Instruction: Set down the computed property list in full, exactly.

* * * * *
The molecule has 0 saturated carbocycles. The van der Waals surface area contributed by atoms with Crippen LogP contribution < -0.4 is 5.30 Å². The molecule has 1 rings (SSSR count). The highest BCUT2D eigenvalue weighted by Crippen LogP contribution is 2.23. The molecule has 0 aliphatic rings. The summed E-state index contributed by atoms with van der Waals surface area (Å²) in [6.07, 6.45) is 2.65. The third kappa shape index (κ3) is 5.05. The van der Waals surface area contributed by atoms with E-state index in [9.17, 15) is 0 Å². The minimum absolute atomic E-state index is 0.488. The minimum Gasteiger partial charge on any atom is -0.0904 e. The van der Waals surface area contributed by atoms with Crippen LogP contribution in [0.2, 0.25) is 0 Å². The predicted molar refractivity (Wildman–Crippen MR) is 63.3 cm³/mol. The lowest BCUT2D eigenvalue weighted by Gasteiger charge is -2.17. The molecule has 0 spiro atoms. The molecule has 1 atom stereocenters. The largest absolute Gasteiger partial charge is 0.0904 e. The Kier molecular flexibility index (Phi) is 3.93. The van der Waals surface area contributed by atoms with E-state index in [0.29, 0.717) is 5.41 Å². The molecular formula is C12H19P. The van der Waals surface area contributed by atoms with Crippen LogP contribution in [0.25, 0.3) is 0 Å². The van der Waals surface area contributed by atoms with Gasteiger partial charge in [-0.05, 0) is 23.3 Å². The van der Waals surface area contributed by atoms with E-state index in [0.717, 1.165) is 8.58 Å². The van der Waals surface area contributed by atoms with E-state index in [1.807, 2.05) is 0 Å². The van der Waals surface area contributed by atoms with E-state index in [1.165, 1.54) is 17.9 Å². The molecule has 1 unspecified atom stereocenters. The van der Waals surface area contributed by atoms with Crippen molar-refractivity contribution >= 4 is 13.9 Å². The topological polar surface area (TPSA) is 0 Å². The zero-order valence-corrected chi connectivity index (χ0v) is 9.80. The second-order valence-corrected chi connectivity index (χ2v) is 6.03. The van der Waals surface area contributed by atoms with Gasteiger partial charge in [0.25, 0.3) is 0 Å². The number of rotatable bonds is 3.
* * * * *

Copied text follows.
The molecule has 0 saturated carbocycles. The van der Waals surface area contributed by atoms with Crippen LogP contribution < -0.4 is 5.30 Å². The molecule has 1 rings (SSSR count). The highest BCUT2D eigenvalue weighted by Crippen LogP contribution is 2.23. The molecule has 0 aliphatic rings. The summed E-state index contributed by atoms with van der Waals surface area (Å²) in [6.07, 6.45) is 2.65. The third kappa shape index (κ3) is 5.05. The van der Waals surface area contributed by atoms with E-state index in [9.17, 15) is 0 Å². The minimum absolute atomic E-state index is 0.488. The minimum Gasteiger partial charge on any atom is -0.0904 e. The van der Waals surface area contributed by atoms with Crippen LogP contribution in [0.2, 0.25) is 0 Å². The predicted molar refractivity (Wildman–Crippen MR) is 63.3 cm³/mol. The lowest BCUT2D eigenvalue weighted by Gasteiger charge is -2.17. The molecule has 0 spiro atoms. The molecule has 1 atom stereocenters. The largest absolute Gasteiger partial charge is 0.0904 e. The Kier molecular flexibility index (Phi) is 3.93. The van der Waals surface area contributed by atoms with E-state index in [0.29, 0.717) is 5.41 Å². The molecular formula is C12H19P. The van der Waals surface area contributed by atoms with Crippen LogP contribution in [0.25, 0.3) is 0 Å². The van der Waals surface area contributed by atoms with Gasteiger partial charge in [-0.05, 0) is 23.3 Å². The van der Waals surface area contributed by atoms with E-state index in [0.717, 1.165) is 8.58 Å². The van der Waals surface area contributed by atoms with E-state index in [1.807, 2.05) is 0 Å². The van der Waals surface area contributed by atoms with E-state index in [1.165, 1.54) is 17.9 Å². The molecule has 1 unspecified atom stereocenters. The van der Waals surface area contributed by atoms with Crippen molar-refractivity contribution >= 4 is 13.9 Å². The topological polar surface area (TPSA) is 0 Å². The zero-order valence-corrected chi connectivity index (χ0v) is 9.80. The second-order valence-corrected chi connectivity index (χ2v) is 6.03. The van der Waals surface area contributed by atoms with Gasteiger partial charge in [0.25, 0.3) is 0 Å². The number of rotatable bonds is 3.